Furthermore, he reasoned that being a neighbour of Nepal, the Indian government, political parties, their leaders and civil society had legitimate and deep concerns about the current scenario in Nepal. He did not, of course, add that China, also a very close neighbour, which equally had bona fide interests in the country did not at all attempt – unlike India – to micro-manage Nepal’s domestic affairs (which should have been solely Nepal’s concern). He also did not mention the fact that the present political imbroglio in the constitution-drafting process was the result of the intractable position of the UCPN-M and the 30-party alliance led by it. These had become part of the problem, not the solution. Bhattarai’s seditious attempt, openly inviting India to interfere in Nepal’s internal affairs should be fully condemned.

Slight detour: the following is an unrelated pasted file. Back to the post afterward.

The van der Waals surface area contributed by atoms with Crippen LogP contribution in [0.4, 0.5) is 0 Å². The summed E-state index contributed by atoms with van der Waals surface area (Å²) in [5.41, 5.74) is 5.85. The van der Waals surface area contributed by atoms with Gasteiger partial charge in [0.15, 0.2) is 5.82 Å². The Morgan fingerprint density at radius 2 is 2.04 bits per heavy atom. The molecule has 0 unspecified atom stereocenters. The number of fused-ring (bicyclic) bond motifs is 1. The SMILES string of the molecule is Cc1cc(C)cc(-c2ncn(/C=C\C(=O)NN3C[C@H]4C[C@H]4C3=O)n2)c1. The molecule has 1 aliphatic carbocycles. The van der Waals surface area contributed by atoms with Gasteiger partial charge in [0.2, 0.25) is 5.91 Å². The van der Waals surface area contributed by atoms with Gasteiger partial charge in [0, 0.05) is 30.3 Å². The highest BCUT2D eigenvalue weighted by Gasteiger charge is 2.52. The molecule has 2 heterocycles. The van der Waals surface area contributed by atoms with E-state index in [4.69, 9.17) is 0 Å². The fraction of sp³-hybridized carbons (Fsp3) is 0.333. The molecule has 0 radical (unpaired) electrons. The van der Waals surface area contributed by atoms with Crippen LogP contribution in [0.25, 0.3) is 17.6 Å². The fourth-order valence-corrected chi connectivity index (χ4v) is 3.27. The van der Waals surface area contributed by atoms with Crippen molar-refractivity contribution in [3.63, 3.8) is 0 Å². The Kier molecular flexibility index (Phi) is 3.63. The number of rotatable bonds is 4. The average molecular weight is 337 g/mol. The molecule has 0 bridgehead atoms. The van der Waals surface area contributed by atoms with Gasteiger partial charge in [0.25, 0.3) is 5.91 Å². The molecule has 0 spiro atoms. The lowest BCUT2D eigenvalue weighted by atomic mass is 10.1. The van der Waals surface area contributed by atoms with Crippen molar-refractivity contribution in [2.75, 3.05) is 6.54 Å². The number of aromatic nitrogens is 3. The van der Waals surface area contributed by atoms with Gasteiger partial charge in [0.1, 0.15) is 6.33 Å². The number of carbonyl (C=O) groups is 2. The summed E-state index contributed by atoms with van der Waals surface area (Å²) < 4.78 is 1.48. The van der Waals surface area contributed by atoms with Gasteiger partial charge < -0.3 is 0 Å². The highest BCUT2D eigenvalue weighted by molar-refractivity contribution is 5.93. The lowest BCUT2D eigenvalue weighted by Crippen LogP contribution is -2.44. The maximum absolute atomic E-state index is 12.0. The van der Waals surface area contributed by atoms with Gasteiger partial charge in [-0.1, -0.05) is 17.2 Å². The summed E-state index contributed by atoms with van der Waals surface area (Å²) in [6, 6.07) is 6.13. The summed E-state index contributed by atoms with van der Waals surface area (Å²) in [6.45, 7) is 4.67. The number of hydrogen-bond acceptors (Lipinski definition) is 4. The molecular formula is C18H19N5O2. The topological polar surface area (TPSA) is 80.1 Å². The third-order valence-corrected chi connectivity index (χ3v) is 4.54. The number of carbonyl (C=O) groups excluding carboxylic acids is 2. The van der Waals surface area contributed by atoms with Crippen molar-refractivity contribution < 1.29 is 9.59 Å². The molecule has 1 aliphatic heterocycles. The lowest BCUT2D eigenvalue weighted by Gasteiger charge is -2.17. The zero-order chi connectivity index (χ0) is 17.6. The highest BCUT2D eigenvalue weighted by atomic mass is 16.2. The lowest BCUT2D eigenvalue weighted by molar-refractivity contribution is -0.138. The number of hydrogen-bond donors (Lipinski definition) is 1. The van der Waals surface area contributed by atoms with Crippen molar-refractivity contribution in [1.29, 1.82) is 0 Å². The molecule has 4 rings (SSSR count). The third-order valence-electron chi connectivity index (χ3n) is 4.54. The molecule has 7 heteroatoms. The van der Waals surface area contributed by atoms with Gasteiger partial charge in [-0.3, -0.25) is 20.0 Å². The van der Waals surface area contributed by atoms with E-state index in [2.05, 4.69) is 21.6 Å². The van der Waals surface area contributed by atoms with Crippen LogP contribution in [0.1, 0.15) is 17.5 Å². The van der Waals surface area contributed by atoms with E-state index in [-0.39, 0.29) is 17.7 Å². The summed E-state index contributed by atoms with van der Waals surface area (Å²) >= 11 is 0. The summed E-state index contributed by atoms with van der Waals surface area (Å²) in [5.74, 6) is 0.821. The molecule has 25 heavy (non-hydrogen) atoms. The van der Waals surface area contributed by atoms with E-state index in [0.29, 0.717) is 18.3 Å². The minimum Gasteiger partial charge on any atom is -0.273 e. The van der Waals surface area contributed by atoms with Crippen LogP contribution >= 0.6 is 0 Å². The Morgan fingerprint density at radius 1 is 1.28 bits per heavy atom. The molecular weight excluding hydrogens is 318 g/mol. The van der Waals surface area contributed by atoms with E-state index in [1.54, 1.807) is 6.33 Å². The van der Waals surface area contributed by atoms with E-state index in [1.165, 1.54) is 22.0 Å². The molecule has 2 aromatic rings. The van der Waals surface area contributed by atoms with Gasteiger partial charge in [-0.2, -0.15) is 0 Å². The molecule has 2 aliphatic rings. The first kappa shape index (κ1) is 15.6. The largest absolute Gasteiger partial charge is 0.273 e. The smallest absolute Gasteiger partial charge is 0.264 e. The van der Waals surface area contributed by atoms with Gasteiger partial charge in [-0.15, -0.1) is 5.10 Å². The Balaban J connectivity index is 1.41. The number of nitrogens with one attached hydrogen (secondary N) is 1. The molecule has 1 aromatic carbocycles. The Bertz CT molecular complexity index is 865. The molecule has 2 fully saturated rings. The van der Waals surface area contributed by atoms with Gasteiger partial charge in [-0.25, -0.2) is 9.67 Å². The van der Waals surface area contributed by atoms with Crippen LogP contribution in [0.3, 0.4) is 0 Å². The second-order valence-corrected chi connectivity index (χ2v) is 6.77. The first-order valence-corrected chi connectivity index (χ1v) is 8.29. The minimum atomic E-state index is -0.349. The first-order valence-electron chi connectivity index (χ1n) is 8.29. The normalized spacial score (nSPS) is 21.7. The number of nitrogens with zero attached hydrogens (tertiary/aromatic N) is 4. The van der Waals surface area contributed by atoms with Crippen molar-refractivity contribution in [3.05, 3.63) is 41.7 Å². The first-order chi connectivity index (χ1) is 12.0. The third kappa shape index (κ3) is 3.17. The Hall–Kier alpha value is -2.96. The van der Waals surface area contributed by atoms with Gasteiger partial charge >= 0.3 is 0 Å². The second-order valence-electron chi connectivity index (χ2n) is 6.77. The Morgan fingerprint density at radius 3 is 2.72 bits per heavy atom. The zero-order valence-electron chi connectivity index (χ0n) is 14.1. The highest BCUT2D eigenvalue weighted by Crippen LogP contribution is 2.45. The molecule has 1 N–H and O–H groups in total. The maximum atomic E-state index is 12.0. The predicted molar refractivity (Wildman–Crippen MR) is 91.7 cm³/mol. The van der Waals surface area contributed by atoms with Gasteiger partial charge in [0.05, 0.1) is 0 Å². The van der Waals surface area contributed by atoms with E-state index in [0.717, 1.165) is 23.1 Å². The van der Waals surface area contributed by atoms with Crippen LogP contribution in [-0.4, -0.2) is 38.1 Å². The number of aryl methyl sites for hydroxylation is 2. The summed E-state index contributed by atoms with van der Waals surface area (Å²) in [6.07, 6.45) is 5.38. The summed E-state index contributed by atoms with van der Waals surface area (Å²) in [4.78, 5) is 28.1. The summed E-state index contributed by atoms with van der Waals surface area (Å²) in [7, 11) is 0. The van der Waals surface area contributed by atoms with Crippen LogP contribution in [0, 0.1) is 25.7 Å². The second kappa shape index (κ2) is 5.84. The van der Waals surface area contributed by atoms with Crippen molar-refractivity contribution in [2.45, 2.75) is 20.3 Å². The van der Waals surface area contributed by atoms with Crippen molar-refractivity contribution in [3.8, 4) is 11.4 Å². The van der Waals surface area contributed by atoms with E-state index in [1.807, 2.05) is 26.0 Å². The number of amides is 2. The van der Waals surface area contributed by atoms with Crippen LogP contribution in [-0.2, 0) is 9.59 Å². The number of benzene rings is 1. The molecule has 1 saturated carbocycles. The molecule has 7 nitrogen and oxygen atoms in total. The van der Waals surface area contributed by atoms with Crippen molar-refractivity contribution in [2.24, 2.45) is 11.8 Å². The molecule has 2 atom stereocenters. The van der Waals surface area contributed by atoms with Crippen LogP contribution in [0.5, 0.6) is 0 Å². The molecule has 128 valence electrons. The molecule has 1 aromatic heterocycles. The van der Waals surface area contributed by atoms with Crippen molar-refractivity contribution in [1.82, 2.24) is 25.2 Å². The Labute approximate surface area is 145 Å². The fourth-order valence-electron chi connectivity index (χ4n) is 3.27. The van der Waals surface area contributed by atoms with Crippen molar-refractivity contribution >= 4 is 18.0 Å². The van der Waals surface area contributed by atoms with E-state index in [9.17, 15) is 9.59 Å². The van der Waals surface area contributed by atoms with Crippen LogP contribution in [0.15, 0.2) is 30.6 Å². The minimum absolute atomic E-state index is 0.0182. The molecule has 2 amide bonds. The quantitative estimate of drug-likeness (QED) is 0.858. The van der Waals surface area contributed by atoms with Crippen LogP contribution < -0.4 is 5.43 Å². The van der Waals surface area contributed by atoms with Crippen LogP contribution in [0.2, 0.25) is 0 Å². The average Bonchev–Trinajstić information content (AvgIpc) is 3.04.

It should be recalled that regarding the UCPN-M’s and even the country’s policy vis-à-vis India (in and out of government), the UCPN-M has been blowing hot and cold. The Indian establishment must be wondering what to make of the comrades inspired by the great tactician and strategist Mao Zedong, who after all taught the Indians a lasting lesson in the border war of October 1962. In any case they must be feeling perplexed being bitten again and again from the dogs that they fed during the period of the infamous “People’s War”. It is well documented, and we have it also from various horses’ mouths (Indian President Pranab Mukherjee, Prof. S.D. Muni) that the Indian establishment was an indirect participant during the Maoist insurgency. With help in arms and ammunition and regular training exercises for the rebels, they actively collaborated with them and were directly responsible for bringing together the ‘Seven Party Alliance’ (SPA) and the Maoists (= SPAM) in the Delhi or 12-Point Agreement (or Diktat?). This turned out to be the beginning of the end for the Royal regime and the Nepalese monarchy, the guardian of Nepal’s nationalism and sovereignty. The Maoists’ collusion with India was complete; after all Bhattarai had posed the fictitious question: Monarchy or Democracy?